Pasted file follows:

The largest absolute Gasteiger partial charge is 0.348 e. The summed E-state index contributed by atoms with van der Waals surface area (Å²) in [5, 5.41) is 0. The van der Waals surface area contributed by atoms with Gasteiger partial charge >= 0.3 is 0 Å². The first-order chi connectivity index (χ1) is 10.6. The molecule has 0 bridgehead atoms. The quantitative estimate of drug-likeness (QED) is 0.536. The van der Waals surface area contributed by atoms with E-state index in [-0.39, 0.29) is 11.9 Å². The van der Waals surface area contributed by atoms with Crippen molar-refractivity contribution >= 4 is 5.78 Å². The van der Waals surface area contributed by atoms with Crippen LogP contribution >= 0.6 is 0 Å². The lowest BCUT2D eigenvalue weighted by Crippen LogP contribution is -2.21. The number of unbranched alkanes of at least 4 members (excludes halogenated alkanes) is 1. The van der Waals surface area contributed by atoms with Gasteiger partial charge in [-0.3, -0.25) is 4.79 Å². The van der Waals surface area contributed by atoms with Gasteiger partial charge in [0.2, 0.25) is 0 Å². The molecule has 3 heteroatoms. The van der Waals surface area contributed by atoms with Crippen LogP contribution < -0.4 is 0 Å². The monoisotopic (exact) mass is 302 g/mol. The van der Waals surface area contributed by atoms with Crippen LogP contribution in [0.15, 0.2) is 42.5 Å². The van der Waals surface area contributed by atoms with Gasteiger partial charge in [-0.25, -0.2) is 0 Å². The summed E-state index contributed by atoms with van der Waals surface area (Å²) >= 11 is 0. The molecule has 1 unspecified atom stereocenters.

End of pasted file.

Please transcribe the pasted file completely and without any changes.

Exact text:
The largest absolute Gasteiger partial charge is 0.348 e. The summed E-state index contributed by atoms with van der Waals surface area (Å²) in [5, 5.41) is 0. The van der Waals surface area contributed by atoms with Gasteiger partial charge >= 0.3 is 0 Å². The first-order chi connectivity index (χ1) is 10.6. The molecule has 0 bridgehead atoms. The quantitative estimate of drug-likeness (QED) is 0.536. The van der Waals surface area contributed by atoms with E-state index in [-0.39, 0.29) is 11.9 Å². The van der Waals surface area contributed by atoms with Crippen molar-refractivity contribution >= 4 is 5.78 Å². The van der Waals surface area contributed by atoms with Crippen LogP contribution >= 0.6 is 0 Å². The lowest BCUT2D eigenvalue weighted by Crippen LogP contribution is -2.21. The number of unbranched alkanes of at least 4 members (excludes halogenated alkanes) is 1. The van der Waals surface area contributed by atoms with Gasteiger partial charge in [-0.3, -0.25) is 4.79 Å². The van der Waals surface area contributed by atoms with Gasteiger partial charge in [0.2, 0.25) is 0 Å². The molecule has 3 heteroatoms. The van der Waals surface area contributed by atoms with Crippen LogP contribution < -0.4 is 0 Å². The monoisotopic (exact) mass is 302 g/mol. The van der Waals surface area contributed by atoms with Crippen LogP contribution in [0.15, 0.2) is 42.5 Å². The van der Waals surface area contributed by atoms with Gasteiger partial charge in [-0.25, -0.2) is 0 Å². The summed E-state index contributed by atoms with van der Waals surface area (Å²) >= 11 is 0. The molecule has 1 unspecified atom stereocenters.